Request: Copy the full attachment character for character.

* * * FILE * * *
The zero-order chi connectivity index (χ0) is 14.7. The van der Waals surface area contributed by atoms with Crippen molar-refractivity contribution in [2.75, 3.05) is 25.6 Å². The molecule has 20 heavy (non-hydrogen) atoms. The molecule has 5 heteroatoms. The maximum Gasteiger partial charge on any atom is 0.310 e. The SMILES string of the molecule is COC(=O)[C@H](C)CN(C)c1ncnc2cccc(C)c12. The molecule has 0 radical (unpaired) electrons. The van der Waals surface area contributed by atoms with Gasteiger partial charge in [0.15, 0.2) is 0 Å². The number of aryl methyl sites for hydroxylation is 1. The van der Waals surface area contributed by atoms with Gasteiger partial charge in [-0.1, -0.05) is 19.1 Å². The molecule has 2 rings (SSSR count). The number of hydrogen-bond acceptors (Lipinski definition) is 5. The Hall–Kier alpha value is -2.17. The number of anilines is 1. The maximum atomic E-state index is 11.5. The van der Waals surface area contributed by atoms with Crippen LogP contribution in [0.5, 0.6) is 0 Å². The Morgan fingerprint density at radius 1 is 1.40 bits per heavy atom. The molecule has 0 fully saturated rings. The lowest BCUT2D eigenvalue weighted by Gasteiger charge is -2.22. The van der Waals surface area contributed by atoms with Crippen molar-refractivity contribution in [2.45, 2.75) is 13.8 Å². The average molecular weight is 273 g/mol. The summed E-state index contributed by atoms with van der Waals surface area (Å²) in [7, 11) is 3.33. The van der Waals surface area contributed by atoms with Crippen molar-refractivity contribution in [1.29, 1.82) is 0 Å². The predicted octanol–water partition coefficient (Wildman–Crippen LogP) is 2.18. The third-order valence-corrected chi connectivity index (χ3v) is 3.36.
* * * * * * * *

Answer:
The zero-order chi connectivity index (χ0) is 14.7. The van der Waals surface area contributed by atoms with Crippen molar-refractivity contribution in [2.75, 3.05) is 25.6 Å². The molecule has 20 heavy (non-hydrogen) atoms. The molecule has 5 heteroatoms. The maximum Gasteiger partial charge on any atom is 0.310 e. The SMILES string of the molecule is COC(=O)[C@H](C)CN(C)c1ncnc2cccc(C)c12. The molecule has 0 radical (unpaired) electrons. The van der Waals surface area contributed by atoms with Gasteiger partial charge in [0.15, 0.2) is 0 Å². The number of aryl methyl sites for hydroxylation is 1. The van der Waals surface area contributed by atoms with Gasteiger partial charge in [-0.1, -0.05) is 19.1 Å². The molecule has 2 rings (SSSR count). The number of hydrogen-bond acceptors (Lipinski definition) is 5. The Hall–Kier alpha value is -2.17. The number of anilines is 1. The maximum atomic E-state index is 11.5. The van der Waals surface area contributed by atoms with Crippen LogP contribution in [0.5, 0.6) is 0 Å². The Morgan fingerprint density at radius 1 is 1.40 bits per heavy atom. The molecule has 0 fully saturated rings. The lowest BCUT2D eigenvalue weighted by Gasteiger charge is -2.22. The van der Waals surface area contributed by atoms with Crippen molar-refractivity contribution in [2.45, 2.75) is 13.8 Å². The average molecular weight is 273 g/mol. The summed E-state index contributed by atoms with van der Waals surface area (Å²) in [7, 11) is 3.33. The van der Waals surface area contributed by atoms with Crippen molar-refractivity contribution in [1.29, 1.82) is 0 Å². The predicted octanol–water partition coefficient (Wildman–Crippen LogP) is 2.18. The third-order valence-corrected chi connectivity index (χ3v) is 3.36.